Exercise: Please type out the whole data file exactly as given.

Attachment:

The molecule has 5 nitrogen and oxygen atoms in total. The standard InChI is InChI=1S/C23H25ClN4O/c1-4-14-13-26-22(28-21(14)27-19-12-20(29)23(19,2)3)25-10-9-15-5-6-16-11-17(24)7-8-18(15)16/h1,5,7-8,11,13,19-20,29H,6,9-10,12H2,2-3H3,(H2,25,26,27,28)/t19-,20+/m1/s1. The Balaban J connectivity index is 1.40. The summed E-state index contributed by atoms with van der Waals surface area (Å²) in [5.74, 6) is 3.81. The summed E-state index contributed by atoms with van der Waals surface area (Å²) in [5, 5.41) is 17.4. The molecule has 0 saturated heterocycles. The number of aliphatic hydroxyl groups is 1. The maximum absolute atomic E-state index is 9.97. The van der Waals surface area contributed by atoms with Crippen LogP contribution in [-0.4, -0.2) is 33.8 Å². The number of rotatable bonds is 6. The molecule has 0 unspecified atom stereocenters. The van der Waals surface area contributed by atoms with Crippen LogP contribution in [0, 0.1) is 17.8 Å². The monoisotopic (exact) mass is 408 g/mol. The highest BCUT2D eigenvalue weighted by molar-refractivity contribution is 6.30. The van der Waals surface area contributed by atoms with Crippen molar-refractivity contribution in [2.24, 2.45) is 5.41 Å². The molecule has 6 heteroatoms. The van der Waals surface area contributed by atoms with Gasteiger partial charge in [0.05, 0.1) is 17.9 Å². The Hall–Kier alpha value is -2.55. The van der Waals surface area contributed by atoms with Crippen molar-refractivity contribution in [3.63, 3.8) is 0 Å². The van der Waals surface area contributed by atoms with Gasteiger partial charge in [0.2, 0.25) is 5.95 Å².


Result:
The molecule has 5 nitrogen and oxygen atoms in total. The standard InChI is InChI=1S/C23H25ClN4O/c1-4-14-13-26-22(28-21(14)27-19-12-20(29)23(19,2)3)25-10-9-15-5-6-16-11-17(24)7-8-18(15)16/h1,5,7-8,11,13,19-20,29H,6,9-10,12H2,2-3H3,(H2,25,26,27,28)/t19-,20+/m1/s1. The Balaban J connectivity index is 1.40. The summed E-state index contributed by atoms with van der Waals surface area (Å²) in [5.74, 6) is 3.81. The summed E-state index contributed by atoms with van der Waals surface area (Å²) in [5, 5.41) is 17.4. The molecule has 0 saturated heterocycles. The number of aliphatic hydroxyl groups is 1. The maximum absolute atomic E-state index is 9.97. The van der Waals surface area contributed by atoms with Crippen LogP contribution in [-0.4, -0.2) is 33.8 Å². The number of rotatable bonds is 6. The molecule has 0 unspecified atom stereocenters. The van der Waals surface area contributed by atoms with Crippen LogP contribution in [0, 0.1) is 17.8 Å². The monoisotopic (exact) mass is 408 g/mol. The highest BCUT2D eigenvalue weighted by molar-refractivity contribution is 6.30. The van der Waals surface area contributed by atoms with Crippen molar-refractivity contribution in [2.24, 2.45) is 5.41 Å². The molecule has 6 heteroatoms. The van der Waals surface area contributed by atoms with Gasteiger partial charge in [0.05, 0.1) is 17.9 Å². The Hall–Kier alpha value is -2.55. The van der Waals surface area contributed by atoms with Crippen molar-refractivity contribution in [3.63, 3.8) is 0 Å². The van der Waals surface area contributed by atoms with Gasteiger partial charge in [0.2, 0.25) is 5.95 Å².